One such studio hub located on Thames Street, known as The Loom, featured a variety of new and established artists. Among them was painter, photographer and digital artist Luc Georges, who displayed a series of photos of the NYC Radical Faeries, a “network of satyrs, sissies, butch leather queens, ceremonial drag queens, queers, pansies, activists, workers, revolutionaries, artists, farmers, witches, pagans, sacred fools, rural and urban dwellers…”. Georges’s photos of these avant-garde artists are dynamic, capturing a vibrant, flavorful festival of wildly colored clothes, bodies, and makeup, and even incorporating vivid graffiti from the city landscape. One of the most striking is a photo of a drag queen dancing solo in “Swan Lake.” The image is a reverse silhouette. Nearly the whole shot is black except for the dancer who seems to glow.

Just down the hall, the young artist Max Abeles presented a mixture of sculpture, sound, video and painting. In what he calls “Digital Biomorphism”, Abeles mixes plaster sculptures of bodies and biological forms with computer-made sound. The centerpiece to his exhibition, “040801” (2008), is a phallic, five-foot-tall sculpture that incorporates colored flashing lights. It is a beacon to visitors and cries out with digitally-layered voices of what sound like birds, or maybe a fax machine. Abeles inventively meshes the technological with the organic to create a jarring but imaginative show.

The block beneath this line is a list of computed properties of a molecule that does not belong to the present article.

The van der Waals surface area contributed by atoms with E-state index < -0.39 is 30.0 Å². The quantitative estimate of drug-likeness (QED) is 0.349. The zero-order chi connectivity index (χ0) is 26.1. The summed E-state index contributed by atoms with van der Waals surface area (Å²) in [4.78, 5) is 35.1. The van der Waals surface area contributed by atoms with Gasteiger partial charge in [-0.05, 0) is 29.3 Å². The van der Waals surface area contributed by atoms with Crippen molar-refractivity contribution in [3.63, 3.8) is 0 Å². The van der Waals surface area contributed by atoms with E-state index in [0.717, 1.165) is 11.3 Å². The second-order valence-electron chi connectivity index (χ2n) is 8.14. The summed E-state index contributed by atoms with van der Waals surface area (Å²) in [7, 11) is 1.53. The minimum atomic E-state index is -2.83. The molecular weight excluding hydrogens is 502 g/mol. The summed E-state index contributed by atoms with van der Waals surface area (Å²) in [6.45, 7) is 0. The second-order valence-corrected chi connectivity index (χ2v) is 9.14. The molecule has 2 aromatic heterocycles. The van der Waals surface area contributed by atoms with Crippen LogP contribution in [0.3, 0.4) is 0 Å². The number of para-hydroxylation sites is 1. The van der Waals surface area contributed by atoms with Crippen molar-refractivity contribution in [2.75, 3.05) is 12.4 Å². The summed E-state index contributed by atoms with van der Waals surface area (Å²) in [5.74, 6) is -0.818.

In an “open-air studio” in the same building, David Rhoden of Arnocera Studio placed his installation of robot-like cardboard cutouts on the roof. Rhoden, who is also a graphic designer and musician, often takes cues from graffiti in his work. The characters’ thick black outlines on a clean white background made them appear to scuttle about in the sun like strange space creatures, and the quiet Bushwick streets below this strangely populated roof enhanced the feeling of walking around in an alien desert. Rhoden’s illustrations have a quirky personality and dry humor such as the cartoon of a wobbly-lined slice of bread commenting, “Well, back to the loaf.”

The Loom is but one of many clusters of studios in Bushwick. Down the street, Ann Oren’s hypnotizing video installation, “The Factory” (2008), was projected via mirror from the ceiling to the floor where Chinese food boxes delineated the “screen.” The setup allowed audience members to peer down into the happenings at their feet. In the video, small shadowy people appear to emerge from Chinese food boxes and busily carry around small packages, similar in appearance to the text message icon. The people leave the little packages haphazardly on the floor for others to come and remove. The purpose driving these ant-like people is unclear—perhaps they have a mission, or perhaps they are just performing for the sake of their intrigued but confounded audience.